A pop of color and pizazz take the top spots for the mother of all comics this week who takes a look at the best covers for October 2, 2013 on MOM’S COVER WATCH.
It’s not often that you get a Bat-family book with this much color that speaks so much in volumes about the tone of the writing found inside the book, itself.
Batwing has a snarky streak that has not been found for a while in the Bat-family, at least since Drake wore the Robin mask. Now that feeling is reflected in the bright cover art as well, from Cooke. This modern poster-image take on the newest addition to the family creates great contrast with blues and oranges. From the golden sun-drenched sky to the blue of the buildings and wings, you feel at any moment that Batwing could have his own opening on a cartoon show, as well as in the action and emotion-filled pages of his title book.
DC Comics wants you to be part of The Movement.
It’s flat out a call-back to the Uncle Sam poster from World War II. Panosian pulls it off well with the texture of the colors, to the expression of our heroine’s face. The reference is undeniable and beautifully rendered. Combined with an unencumbered background, I think Norman Rockwell himself would have found virtue in this image.
Negative space. This image uses it in the best means possible with a main of white hair cascading down and hollow eyes piercing back at her raven.
For those who do not know, negative space is using the blank white (normally found in the background of paper) and adding color around it to create the image. Comic covers that use negative space usually use it as a background, causing a narrow focus on characters. However, on this cover, most of the space is filled in with the witch image and the normally uncolored area is used for her hair. It creates a stark and chilling contrast perfect for this anthology.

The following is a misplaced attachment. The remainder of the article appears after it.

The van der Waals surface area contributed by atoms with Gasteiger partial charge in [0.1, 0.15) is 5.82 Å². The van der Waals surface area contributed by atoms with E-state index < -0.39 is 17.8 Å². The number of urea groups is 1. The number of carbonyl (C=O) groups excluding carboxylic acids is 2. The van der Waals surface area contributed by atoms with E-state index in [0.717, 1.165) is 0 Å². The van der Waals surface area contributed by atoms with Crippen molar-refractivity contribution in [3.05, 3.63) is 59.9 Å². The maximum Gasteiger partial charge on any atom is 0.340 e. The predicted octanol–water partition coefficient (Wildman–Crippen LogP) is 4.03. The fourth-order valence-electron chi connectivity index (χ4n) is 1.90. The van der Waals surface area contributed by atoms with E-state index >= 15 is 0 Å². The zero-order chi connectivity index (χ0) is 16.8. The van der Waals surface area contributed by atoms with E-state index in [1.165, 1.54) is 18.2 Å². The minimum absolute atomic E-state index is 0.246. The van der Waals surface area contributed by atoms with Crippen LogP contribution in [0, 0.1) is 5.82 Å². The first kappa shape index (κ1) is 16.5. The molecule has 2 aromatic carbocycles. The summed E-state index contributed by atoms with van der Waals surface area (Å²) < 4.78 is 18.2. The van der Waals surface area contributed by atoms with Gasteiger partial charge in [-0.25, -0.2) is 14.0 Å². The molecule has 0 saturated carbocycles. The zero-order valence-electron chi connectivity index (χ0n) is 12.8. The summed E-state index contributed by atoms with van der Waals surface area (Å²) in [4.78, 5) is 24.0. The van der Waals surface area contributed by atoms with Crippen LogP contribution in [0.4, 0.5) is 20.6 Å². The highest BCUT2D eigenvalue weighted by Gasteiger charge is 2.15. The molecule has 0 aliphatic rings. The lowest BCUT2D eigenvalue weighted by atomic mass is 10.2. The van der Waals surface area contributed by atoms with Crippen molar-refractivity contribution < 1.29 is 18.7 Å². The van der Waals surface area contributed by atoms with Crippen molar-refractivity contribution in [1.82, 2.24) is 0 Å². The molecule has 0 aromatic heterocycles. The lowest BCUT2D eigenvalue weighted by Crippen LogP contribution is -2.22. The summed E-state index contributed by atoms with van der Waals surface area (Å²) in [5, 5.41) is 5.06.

Just what are the blast-from-the-past X-Men up to?
That is the question raised by this cover laid out cleverly by McGuinness. Around the edges are the outline of the character Cloak swallowing other characters that have not been playing a dominant role in the book. However, as we’ve seen in this title, nothing is as it seems, with our traditional time traveling team taking on the roles of others… which also explains the lack of bright, light-bringing Dagger to the darkness that Cloak shrouds around everyone creating such a dark background.
Blackness also permeates this cover from Ming Doyle in the final installment of Wood’s miniseries. Unlike comic covers that promise one thing, or act as a metaphor; this cover speaks very truthfully of the setting for the majority of this issues.
It also creates a great Z-layout with Mara’s body that is almost moving into a fetal position while floating out in space. This conveys the emotional weight of this final issue while not misguiding the reader upon where Mara spends her time in this issue. Using a simple three color palette also speaks to Doyle’s skill in using contrast to convey detail.